One of the busiest places at any NASCAR race is pit road—particularly during a stop made under caution. Up to 43 cars may be jockeying in and out of their pit stalls at speeds ranging from 35 to 65 mph or higher.
Ask any driver and he'll tell you that with all those signs—so many of them composed primarily of the same colors—it's very difficult to see his in order to find his particular pit box for that day.
Pit road signs may change over time and may include ties to sponsor logos, driver names, and car numbers. For example, a few years ago Kyle Busch's pit road sign was a picture of the character "Kyle" from the animated show "South Park." His current pit road sign is simply the number 18.
What follows are signs found on pit road at the Pepsi 500 at the Auto Club Speedway. Not all of them were being used to direct drivers to their pit stalls—some were simply sitting along the edge of the pit box either not being used at that moment or possibly as alternate signs for different locations or situations.
Photo Credits: M Brian Ladner
Yellow is the predominant color used on most pit signs. Look up and down pit road and you'll see that a large portion of the signs are simply versions of the car number filled in with yellow.
This sign, however, doesn't use the car number, but gets its point (pun intended) across perfectly—put it right here.
That it happens to the be the same color as the most popular Post-It note doesn't hurt either (3M, the maker of Post-It notes, is one of Greg Biffle's sponsors on the No. 16 team).
Should Greg and the No. 16 team find that they are surrounded by others with pit signs too similar to the "Simple Yet Elegant" yellow arrow, the sign can always be turned around to show the Sponsor's name and to change the primary colors to white, red, and black.
Of course, where one team finds inspiration and a design that is useful (the arrow), others will follow. In doing so, they will often add their own design components—in this case, the foreground and background colors.
Many people talk about the "monkey see, monkey do" aspect of how things work in the NASCAR garage.
If one team tries something and it gives them a noticeable advantage, the next week a half-dozen or more teams will show up with the same "innovation."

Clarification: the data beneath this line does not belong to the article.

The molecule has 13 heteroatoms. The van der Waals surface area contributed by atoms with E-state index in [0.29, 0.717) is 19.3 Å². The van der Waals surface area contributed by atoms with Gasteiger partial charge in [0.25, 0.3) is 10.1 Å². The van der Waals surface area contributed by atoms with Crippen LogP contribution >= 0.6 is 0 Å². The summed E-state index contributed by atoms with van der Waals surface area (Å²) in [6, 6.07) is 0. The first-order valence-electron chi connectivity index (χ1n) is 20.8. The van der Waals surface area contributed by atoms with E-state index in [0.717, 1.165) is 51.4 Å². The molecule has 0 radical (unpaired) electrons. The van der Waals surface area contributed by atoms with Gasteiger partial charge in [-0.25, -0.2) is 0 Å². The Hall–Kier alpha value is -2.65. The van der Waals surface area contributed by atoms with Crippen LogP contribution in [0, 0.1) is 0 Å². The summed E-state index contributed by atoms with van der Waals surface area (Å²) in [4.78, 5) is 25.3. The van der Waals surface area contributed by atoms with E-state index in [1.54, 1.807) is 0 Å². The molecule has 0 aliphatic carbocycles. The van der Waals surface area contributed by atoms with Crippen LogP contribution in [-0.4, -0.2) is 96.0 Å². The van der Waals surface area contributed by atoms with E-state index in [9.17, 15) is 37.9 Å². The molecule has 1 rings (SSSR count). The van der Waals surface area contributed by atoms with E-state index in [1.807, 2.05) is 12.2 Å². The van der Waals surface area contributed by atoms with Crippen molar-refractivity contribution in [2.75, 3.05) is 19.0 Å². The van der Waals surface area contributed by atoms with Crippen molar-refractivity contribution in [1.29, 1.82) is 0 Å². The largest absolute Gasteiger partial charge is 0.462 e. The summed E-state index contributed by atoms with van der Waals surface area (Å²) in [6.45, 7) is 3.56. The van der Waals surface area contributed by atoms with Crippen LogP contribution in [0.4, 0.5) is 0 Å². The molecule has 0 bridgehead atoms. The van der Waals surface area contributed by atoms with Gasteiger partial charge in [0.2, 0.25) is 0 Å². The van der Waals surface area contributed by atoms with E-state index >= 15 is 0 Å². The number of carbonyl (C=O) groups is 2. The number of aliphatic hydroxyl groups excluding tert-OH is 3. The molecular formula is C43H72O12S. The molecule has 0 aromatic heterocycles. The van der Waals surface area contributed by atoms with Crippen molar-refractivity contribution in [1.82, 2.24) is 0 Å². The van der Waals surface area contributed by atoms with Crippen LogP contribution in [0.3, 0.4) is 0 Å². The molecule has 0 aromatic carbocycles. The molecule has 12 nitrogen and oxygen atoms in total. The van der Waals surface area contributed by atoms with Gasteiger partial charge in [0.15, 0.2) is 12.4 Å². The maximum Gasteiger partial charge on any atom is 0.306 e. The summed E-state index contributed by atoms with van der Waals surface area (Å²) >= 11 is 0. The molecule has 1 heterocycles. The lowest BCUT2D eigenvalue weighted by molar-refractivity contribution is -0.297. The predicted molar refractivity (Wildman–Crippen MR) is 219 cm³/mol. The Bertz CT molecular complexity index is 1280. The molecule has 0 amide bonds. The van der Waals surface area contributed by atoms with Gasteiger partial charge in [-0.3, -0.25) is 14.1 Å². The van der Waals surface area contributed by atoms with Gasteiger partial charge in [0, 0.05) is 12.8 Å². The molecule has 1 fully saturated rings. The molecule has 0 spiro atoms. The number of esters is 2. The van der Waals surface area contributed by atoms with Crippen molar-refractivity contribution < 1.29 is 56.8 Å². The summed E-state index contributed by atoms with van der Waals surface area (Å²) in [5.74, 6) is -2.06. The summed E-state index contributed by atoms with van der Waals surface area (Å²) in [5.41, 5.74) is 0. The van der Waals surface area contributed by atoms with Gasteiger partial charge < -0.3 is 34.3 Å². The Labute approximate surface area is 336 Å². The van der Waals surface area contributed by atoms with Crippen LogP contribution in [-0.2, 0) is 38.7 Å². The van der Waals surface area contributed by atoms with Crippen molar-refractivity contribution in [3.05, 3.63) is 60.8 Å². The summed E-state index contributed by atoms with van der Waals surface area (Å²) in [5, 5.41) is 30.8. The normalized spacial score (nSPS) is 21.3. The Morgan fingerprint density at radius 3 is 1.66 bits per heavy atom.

For Dale Earnhardt Jr., however, this became a problem. Missing his pit stall on a few occasions throughout the year, Junior made the comment that they all look alike, and he was right. Many of the signs are simple yellow numbers.
So this was made to visually "pop" for Junior in order to ensure that he could pick his sign out of the crowd of signs more easily, with the red foreground and the yellow and black diagonal-stripe background, distinguishing it more strongly than the others.
For quite a number of years now, Michael Waltrip has had NAPA as his primary sponsor. And the relationship has worked well for them with Michael being a memorable spokesman.
So by using this sign, he can not only differentiate his sign from the others using color and shape, but he gets a plug in for his sponsor as well.
Jeff Gordon and DuPont have been associated for well over a decade. In fact, they have been his primary sponsor through his whole Sprint Cup Career.
So that his team uses DuPont's logo as their sign, especially in such a bright color, is no surprise.
Even though it might be the same color as many others, after having looked for that sign for so long, the old saying comes to mind, "If it ain't broke, don't fix it."
Joey Logano stepped into the ride vacated by Tony Stewart at the end of the 2008 season. Home Depot remained on as the primary sponsor, and here we see part of the payback for doing so—a plug for the home improvement center every time Logano comes to his pits.
And that it's white on orange, and not yellow, doesn't hurt either.
FedEx partnered with Joe Gibbs Racing and has been the No. 11 team's sponsor for quite a few years now.
Even though Denny Hamlin's cars are generally black with a secondary color linked to a division he is representing that week, black doesn't make for a great color to pick out of a crowd.
Thus, another orange (or burnt orange) sign which takes advantage of a little different shape than many, but also the combination of black and white letters in the sponsor's name.
A company in direct competition with FedEx (from the last slide), the UPS sign takes advantage of a few different design elements to make it stand out—a lesser used combination of colors (brown & a darker yellow) as well as a distinctive shape.
Even the pattern of holes cut in the sign (to allow wind to blow through without whipping the sign around) can be useful for a driver looking for his pit sign amongst all the chaos that is pit road.